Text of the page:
Michael Nutter was not the only big winner in the Philadelphia Democratic primary on Tuesday.
And the four men he beat soundly in the mayoral primary were not the only losers.
Here's a rundown of groups and institutions that had reason to beam, and others that were fretting and frowning, after Tuesday's results.
Winner: New Philadelphians. Since the city's last election for an open mayoral office, in 1999, it has seen a significant influx of new residents who make well over the city's median income. Some are young professionals or players in the creative economy; others are affluent empty-nesters moving into Center City condos to savor the city's cultural scene. Many of these folks have lived elsewhere. Unlike so many natives, they don't view Philadelphia's bad habits as cast in stone. By and large, they formed Nutter's core constituency, though some were lured by Tom Knox's TV-fueled outsider image. Either way, the town's old political pros didn't count on how much these newbies would matter.
Loser: The notion of a Democratic "machine." Actually, the city's dominant party hasn't been a cohesive machine for a long time, if it ever was. It is a collection of feuding cliques that will unite provisionally against a common enemy (George W. Bush) or for a (mostly) common friend (Ed Rendell). Before Tuesday, you heard much chatter about how the polls didn't take into account these well-oiled election day street operations, which were going to show Nutter's latte-sipping amateurs a thing or two.
Either those get-out-the-vote juggernauts circled the wrong date on the calendar as election day, or their vaunted clout was mostly hype.
Hot-tempered union boss John Dougherty didn't do his last-minute ally, Knox, much discernible good. Ditto Knox's other late-breaking pal, Councilwoman Jannie Blackwell. Each alliance damaged Knox's cultivated outsider image, though.
The Democratic party boss, U.S. Rep. Bob Brady, did better than the polls had suggested, but still got only 15 percent in a party primary.
And U.S. Rep. Chaka Fattah's long-fabled street machine sputtered. Not only did he tie Brady's weak performance, but his slate of City Council candidates also did only so-so.
Winners and losers: Latino voters. In the Seventh Council District, which had been brutally gerrymandered to limit their clout, Latinos still helped to give challenger Maria Quinones Sanchez a resounding victory. She clearly got other support, too, but her big win showed her community what it could accomplish at the polls. On the other side of the ledger, incumbent at-large Councilman Juan Ramos lost.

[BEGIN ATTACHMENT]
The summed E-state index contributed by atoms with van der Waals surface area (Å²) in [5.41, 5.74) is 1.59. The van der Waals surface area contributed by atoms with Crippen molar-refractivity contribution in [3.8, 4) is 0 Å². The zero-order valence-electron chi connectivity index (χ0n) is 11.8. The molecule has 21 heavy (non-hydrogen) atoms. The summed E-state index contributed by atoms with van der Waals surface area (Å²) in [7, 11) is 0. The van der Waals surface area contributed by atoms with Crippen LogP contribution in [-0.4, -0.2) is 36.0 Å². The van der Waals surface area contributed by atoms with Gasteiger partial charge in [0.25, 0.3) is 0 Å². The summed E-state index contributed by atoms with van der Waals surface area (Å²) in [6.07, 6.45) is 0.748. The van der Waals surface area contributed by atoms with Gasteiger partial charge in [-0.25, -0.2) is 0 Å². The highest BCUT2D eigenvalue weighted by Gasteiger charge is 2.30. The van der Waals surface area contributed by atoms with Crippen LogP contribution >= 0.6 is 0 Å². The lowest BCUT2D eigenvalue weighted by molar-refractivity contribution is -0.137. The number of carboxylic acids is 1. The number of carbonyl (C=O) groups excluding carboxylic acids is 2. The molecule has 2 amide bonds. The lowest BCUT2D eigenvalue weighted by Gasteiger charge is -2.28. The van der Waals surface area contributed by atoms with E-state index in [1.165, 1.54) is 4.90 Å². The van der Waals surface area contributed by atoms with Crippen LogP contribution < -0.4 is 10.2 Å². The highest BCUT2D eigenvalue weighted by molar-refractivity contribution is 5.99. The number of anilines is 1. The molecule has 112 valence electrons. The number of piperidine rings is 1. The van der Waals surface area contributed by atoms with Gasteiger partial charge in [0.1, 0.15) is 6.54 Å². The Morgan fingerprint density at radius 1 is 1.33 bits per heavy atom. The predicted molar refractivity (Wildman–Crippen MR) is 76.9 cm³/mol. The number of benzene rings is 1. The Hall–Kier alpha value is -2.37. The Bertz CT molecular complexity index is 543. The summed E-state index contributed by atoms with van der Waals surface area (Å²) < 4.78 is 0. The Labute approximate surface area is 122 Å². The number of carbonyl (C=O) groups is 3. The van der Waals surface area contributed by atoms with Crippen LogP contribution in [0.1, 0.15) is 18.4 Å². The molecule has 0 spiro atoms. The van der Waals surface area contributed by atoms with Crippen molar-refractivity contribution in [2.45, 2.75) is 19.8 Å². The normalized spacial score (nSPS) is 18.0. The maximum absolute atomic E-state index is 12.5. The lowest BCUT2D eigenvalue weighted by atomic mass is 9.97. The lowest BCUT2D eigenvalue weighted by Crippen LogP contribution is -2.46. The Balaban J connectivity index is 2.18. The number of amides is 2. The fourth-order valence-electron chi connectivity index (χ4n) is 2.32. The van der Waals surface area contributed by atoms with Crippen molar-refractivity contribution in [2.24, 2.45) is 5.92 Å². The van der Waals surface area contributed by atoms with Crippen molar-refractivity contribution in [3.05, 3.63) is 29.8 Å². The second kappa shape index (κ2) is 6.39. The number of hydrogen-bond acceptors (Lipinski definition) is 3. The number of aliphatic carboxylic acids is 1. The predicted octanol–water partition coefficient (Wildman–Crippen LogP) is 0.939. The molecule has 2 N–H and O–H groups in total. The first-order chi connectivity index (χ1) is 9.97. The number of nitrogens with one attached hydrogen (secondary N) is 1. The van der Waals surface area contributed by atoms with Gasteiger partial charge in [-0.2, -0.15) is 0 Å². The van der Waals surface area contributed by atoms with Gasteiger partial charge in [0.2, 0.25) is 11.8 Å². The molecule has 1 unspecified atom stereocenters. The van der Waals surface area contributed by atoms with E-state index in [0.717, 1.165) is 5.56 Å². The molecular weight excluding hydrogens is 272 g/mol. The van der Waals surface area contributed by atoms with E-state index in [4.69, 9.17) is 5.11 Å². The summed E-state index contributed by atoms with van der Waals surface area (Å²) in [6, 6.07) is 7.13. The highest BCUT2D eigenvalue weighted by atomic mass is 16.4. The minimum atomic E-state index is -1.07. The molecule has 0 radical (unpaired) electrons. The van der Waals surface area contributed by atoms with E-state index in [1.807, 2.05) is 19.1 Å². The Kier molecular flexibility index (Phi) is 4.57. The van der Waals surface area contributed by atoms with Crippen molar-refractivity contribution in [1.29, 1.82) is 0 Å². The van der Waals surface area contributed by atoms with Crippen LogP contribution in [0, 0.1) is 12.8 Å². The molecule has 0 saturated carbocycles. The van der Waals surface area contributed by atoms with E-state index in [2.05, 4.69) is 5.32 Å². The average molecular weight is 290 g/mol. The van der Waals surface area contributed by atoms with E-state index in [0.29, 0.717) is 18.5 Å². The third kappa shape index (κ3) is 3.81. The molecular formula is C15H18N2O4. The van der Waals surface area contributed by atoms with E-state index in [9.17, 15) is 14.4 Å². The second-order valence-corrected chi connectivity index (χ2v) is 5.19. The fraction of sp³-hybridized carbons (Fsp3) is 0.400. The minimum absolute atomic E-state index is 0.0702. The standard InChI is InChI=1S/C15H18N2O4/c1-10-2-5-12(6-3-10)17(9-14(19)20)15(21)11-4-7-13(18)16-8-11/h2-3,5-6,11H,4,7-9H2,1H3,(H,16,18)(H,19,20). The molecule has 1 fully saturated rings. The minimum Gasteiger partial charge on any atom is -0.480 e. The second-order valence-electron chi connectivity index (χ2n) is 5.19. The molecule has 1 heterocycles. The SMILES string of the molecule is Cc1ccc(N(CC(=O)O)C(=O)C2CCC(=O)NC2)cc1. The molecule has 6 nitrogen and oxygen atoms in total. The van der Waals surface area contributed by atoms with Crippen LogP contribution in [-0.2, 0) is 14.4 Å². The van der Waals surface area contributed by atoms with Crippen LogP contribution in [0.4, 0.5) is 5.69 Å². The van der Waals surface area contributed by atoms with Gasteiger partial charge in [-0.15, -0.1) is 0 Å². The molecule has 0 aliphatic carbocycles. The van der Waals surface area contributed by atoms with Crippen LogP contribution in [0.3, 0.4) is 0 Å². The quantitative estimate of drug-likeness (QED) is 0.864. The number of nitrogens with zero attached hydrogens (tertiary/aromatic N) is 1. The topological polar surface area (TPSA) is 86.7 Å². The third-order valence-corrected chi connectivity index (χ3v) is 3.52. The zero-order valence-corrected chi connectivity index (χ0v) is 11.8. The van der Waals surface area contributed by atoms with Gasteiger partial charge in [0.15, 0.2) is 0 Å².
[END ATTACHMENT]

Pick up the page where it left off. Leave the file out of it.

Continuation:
Losers: Critics and carpers about the new campaign finance rules, from Mayor Street on down. The rules meant no one could run a TV-only strategy. Candidates had to show up at the dozens of civic forums and bring some substance with them. In the end, the self-financed Knox was not able to buy himself City Hall.
Winner: The William Penn Foundation. Over the last two years, the local foundation sprinkled a lot of its money strategically over an array of civic and advocacy groups, trying to help them put forward-looking issues such as sustainable development, zoning overhaul and ethics reform on the election radar. It worked. (Disclosure: Some foundation funds, given to the Fels Institute of Government at the University of Pennsylvania, benefited the Great Expectations' project cosponsored by The Inquirer).
Loser: The race card. It didn't get played much - and in Philadelphia, that's big news. When race was injected (oddly) into the campaign's waning days, the tactic didn't work.
Winner: OK, it's self-serving, but it seems true: the working press. Whether in old media - newspapers, weeklies or public broadcasting - or on Web-based new media, journalists showed they could cover the horse race and substance at the same time. By campaign's end, the wealth of information about the candidates' records, positions and personalities stored on the Web was astonishing.
While Tom Knox wouldn't agree, journalists did a good job of providing the background voters deserved so they could evaluate the image his millions had manufactured for him. He thinks journalists piled on unfairly. But consider: The four other candidates had been in public life for upwards of 15 years, their actions scrutinized all the way. Scrutiny of Knox's long business career had to be packed into the two months after his stunning rise to the top of the polls. So it seemed intense.